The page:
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While movies such as ‘Night at the Museum’ speculate in the imaginative idea that there could actually be life in the miniatures and artifacts displayed on the museum shelves, more eerie and much more real events than a cuddly dinosaur skeleton coming to life have been taking place at the Manchester Museum in England. The mystery of a 4 thousand-year-old Egyptian statue turning around on its axis completely on its own, has baffled museum staff and the public alike. The statue, which is about 10 inches in height, is of a man named ‘Neb-Senu’ and signifies an offering made to the Egyptian god Osiris.
The statue, which dates back to 1,800 B.C., has been on display at the Manchester Museum for over 80 years and has never shown any suggestions of movement – until now. According to Campbell Price, who has a doctorate in Egyptology and is the Curator of Egypt and the Sudan at the Manchester Museum, noticed around February of this year, that the statue was facing the back wall of the display shelf. This led him to wonder if the prayer for the deceased, inscribed on the statue, was to blame for the sudden activity.
A video which can be found on the BBC website, made by Price and other colleagues at the Manchester Museum for a period of five days between April 3 to April 8, documented how the statue turned only during hours of daylight. Price also commented that, “Ancient Egyptians believed that statuettes, such as these, could act as an alternative home for the spirits of the people they represented, should the body be damaged or destroyed.”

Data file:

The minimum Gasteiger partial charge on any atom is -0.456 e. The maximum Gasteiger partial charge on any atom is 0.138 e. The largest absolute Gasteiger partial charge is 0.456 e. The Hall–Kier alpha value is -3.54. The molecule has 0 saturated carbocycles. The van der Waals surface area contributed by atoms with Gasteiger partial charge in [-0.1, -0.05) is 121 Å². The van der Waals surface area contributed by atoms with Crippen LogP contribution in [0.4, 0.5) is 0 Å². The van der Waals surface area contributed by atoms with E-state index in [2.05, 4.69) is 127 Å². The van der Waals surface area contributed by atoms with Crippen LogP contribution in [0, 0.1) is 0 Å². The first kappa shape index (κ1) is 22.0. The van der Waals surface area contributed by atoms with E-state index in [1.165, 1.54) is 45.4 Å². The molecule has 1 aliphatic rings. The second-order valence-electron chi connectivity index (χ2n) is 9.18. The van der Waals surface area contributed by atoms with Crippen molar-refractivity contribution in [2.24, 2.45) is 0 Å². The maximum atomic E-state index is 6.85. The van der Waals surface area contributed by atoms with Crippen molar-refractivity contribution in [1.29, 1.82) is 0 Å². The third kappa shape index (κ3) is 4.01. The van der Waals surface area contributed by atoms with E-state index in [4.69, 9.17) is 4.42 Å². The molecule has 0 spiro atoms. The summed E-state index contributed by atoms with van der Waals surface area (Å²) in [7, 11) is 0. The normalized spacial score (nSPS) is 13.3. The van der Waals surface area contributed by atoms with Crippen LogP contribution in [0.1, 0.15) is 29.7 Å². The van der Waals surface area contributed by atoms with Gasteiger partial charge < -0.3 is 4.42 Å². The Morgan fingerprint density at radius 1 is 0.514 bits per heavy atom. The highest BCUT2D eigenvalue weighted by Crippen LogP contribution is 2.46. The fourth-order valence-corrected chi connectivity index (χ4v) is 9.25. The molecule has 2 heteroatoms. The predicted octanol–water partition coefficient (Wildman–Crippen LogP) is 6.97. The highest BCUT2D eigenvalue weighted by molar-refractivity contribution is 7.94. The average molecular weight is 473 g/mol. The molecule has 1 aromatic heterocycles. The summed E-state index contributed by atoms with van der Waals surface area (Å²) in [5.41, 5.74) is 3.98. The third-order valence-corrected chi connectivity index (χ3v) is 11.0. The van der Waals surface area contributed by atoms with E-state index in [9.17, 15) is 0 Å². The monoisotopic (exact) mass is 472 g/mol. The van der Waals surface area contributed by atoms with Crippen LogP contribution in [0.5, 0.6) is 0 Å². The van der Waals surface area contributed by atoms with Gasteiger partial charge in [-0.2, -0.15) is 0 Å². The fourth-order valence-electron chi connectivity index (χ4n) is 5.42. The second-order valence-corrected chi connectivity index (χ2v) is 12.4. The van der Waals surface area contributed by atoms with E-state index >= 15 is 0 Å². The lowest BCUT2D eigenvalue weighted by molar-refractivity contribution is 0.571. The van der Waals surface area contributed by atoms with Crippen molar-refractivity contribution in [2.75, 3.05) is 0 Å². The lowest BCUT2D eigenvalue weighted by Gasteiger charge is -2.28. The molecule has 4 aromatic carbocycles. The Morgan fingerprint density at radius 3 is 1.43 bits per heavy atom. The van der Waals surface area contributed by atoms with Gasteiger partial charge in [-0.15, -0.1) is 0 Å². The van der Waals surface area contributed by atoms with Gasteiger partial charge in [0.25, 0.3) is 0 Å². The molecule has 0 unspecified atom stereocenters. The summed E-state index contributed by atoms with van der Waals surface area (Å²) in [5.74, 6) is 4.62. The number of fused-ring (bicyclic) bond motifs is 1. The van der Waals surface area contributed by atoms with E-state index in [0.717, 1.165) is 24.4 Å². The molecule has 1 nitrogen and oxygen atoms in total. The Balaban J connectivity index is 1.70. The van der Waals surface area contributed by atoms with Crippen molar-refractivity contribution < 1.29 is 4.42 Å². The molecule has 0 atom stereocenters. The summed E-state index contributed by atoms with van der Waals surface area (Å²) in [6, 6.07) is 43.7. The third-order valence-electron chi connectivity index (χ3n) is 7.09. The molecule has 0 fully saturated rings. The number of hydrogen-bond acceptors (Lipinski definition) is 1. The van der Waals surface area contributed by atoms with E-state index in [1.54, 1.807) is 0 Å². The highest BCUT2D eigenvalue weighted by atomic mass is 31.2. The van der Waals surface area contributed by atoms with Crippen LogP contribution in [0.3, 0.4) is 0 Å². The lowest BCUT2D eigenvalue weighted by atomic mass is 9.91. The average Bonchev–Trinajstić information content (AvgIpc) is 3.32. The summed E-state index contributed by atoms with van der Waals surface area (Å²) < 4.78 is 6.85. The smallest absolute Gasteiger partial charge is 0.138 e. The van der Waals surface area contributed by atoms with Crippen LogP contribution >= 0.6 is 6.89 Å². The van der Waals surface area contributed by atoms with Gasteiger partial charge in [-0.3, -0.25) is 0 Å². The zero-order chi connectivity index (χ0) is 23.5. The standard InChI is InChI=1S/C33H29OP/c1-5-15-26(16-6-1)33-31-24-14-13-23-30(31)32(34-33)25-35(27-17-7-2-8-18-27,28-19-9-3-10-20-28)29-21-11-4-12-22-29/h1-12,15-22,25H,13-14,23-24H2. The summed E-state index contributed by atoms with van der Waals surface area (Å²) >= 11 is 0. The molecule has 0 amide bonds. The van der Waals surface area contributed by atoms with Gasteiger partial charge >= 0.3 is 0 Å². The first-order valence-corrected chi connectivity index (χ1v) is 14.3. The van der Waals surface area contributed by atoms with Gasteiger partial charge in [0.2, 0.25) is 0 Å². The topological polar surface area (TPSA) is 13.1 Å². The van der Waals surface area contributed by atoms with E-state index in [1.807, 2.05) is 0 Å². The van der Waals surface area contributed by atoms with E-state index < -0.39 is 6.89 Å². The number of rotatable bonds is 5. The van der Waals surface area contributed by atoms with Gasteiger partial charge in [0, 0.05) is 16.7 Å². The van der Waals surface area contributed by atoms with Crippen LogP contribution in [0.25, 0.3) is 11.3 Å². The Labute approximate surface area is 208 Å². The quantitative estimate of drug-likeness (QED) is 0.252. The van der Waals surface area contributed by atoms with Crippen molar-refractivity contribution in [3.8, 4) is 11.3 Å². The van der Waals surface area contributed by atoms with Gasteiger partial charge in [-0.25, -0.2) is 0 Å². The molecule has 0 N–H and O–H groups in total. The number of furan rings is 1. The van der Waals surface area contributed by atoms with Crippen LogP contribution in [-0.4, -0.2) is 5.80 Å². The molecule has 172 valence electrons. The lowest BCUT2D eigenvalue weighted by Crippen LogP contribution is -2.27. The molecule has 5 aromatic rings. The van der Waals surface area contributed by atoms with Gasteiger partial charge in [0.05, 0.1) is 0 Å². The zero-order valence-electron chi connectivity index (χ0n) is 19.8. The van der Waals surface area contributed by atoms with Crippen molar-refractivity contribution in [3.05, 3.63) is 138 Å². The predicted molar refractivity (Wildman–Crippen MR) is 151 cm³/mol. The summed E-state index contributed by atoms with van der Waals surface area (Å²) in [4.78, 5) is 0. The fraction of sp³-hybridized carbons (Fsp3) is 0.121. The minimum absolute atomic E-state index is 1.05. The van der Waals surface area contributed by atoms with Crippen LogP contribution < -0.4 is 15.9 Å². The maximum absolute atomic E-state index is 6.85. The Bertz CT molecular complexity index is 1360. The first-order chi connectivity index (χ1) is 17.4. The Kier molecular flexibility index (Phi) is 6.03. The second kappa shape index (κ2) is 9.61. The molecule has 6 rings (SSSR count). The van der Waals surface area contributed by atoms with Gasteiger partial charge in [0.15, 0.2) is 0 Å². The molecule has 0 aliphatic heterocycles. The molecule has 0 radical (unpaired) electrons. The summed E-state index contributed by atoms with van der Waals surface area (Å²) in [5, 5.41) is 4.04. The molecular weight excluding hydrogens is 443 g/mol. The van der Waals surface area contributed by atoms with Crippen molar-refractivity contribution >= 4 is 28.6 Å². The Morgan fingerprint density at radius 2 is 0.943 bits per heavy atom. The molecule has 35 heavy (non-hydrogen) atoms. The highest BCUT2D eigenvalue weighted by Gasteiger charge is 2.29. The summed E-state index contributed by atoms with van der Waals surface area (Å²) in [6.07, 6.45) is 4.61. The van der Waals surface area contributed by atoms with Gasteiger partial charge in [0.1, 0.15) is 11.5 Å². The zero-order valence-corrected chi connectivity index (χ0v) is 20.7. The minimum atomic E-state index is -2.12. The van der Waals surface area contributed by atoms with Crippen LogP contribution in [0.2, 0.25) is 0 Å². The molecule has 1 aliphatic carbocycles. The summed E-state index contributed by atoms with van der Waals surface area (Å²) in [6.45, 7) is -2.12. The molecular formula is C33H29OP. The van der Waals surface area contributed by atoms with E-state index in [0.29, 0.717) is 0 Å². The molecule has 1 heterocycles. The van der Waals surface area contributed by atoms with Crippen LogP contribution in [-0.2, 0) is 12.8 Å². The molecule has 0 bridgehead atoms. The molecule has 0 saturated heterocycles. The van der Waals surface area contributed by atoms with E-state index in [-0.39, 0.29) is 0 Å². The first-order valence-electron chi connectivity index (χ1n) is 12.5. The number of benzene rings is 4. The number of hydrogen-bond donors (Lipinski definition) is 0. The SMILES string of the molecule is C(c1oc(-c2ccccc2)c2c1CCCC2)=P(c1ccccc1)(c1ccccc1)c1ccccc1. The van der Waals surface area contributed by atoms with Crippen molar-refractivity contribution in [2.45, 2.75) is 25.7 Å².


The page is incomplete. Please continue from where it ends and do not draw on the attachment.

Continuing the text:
However, a more scientific explanation of the mysterious behavior of the Neb-Senu statue was given by TV physicist Brian Cox, who suggested the movement was a result of a ‘differential friction.’ Cox stated that the two surfaces, the serpentine stone of the statue and glass shelf it is on, cause a subtle vibration which is making the statue turn. Since the statue was observed to turn during the daytime, the vibration could be caused by visitors or heavy traffic outside the museum. Price also added the possibility of the statue being vulnerable to magnetic forces.
Egyptologists, as with most scientists, do not believe in superstitions, but is there more than just science to this mysterious and spontaneous turning of the statue? Is this some kind of prophecy coming true made by the pharaohs? We can only speculate, but perhaps the curse of the pharaoh is real.
Image credit: EgyptManchester.wordpress.com